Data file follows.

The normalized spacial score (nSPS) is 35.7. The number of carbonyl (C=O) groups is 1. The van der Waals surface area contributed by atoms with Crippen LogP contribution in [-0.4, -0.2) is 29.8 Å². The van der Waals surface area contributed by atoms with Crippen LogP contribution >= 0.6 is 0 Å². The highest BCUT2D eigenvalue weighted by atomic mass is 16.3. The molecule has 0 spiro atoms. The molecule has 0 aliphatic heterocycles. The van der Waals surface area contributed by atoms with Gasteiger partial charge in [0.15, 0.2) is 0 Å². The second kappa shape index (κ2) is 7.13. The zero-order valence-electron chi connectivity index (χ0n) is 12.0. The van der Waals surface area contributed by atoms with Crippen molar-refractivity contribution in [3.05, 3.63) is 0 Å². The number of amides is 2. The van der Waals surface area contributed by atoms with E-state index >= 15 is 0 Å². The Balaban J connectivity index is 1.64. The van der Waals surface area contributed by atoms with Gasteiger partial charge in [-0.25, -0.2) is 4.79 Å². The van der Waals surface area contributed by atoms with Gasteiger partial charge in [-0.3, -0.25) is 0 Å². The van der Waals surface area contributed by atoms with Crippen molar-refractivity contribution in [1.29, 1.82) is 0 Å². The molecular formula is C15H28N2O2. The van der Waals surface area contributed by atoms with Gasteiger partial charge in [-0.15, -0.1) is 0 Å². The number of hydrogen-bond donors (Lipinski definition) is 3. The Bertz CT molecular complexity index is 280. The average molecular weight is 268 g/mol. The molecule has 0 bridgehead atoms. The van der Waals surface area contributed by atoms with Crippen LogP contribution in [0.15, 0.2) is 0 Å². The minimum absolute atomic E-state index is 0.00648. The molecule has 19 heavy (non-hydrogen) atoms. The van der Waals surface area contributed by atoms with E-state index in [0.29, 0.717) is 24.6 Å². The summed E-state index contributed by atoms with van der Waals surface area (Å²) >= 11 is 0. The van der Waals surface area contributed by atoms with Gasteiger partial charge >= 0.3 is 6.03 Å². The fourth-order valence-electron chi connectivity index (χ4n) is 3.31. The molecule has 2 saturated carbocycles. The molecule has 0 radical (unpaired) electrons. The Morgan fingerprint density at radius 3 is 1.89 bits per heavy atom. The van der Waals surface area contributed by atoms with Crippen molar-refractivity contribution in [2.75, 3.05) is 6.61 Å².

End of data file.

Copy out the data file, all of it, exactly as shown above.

The normalized spacial score (nSPS) is 35.7. The number of carbonyl (C=O) groups is 1. The van der Waals surface area contributed by atoms with Crippen LogP contribution in [-0.4, -0.2) is 29.8 Å². The van der Waals surface area contributed by atoms with Crippen LogP contribution >= 0.6 is 0 Å². The highest BCUT2D eigenvalue weighted by atomic mass is 16.3. The molecule has 0 spiro atoms. The molecule has 0 aliphatic heterocycles. The van der Waals surface area contributed by atoms with Gasteiger partial charge in [0.15, 0.2) is 0 Å². The second kappa shape index (κ2) is 7.13. The zero-order valence-electron chi connectivity index (χ0n) is 12.0. The van der Waals surface area contributed by atoms with Crippen molar-refractivity contribution in [3.05, 3.63) is 0 Å². The number of amides is 2. The van der Waals surface area contributed by atoms with E-state index >= 15 is 0 Å². The Balaban J connectivity index is 1.64. The van der Waals surface area contributed by atoms with Gasteiger partial charge in [-0.25, -0.2) is 4.79 Å². The van der Waals surface area contributed by atoms with Gasteiger partial charge in [-0.3, -0.25) is 0 Å². The van der Waals surface area contributed by atoms with Crippen molar-refractivity contribution in [1.29, 1.82) is 0 Å². The molecular formula is C15H28N2O2. The van der Waals surface area contributed by atoms with Gasteiger partial charge in [-0.15, -0.1) is 0 Å². The number of hydrogen-bond donors (Lipinski definition) is 3. The Bertz CT molecular complexity index is 280. The average molecular weight is 268 g/mol. The molecule has 0 bridgehead atoms. The van der Waals surface area contributed by atoms with Crippen LogP contribution in [0.15, 0.2) is 0 Å². The minimum absolute atomic E-state index is 0.00648. The molecule has 19 heavy (non-hydrogen) atoms. The van der Waals surface area contributed by atoms with E-state index in [0.29, 0.717) is 24.6 Å². The summed E-state index contributed by atoms with van der Waals surface area (Å²) >= 11 is 0. The van der Waals surface area contributed by atoms with Gasteiger partial charge >= 0.3 is 6.03 Å². The fourth-order valence-electron chi connectivity index (χ4n) is 3.31. The molecule has 2 saturated carbocycles. The molecule has 0 radical (unpaired) electrons. The Morgan fingerprint density at radius 3 is 1.89 bits per heavy atom. The van der Waals surface area contributed by atoms with Crippen molar-refractivity contribution in [2.75, 3.05) is 6.61 Å².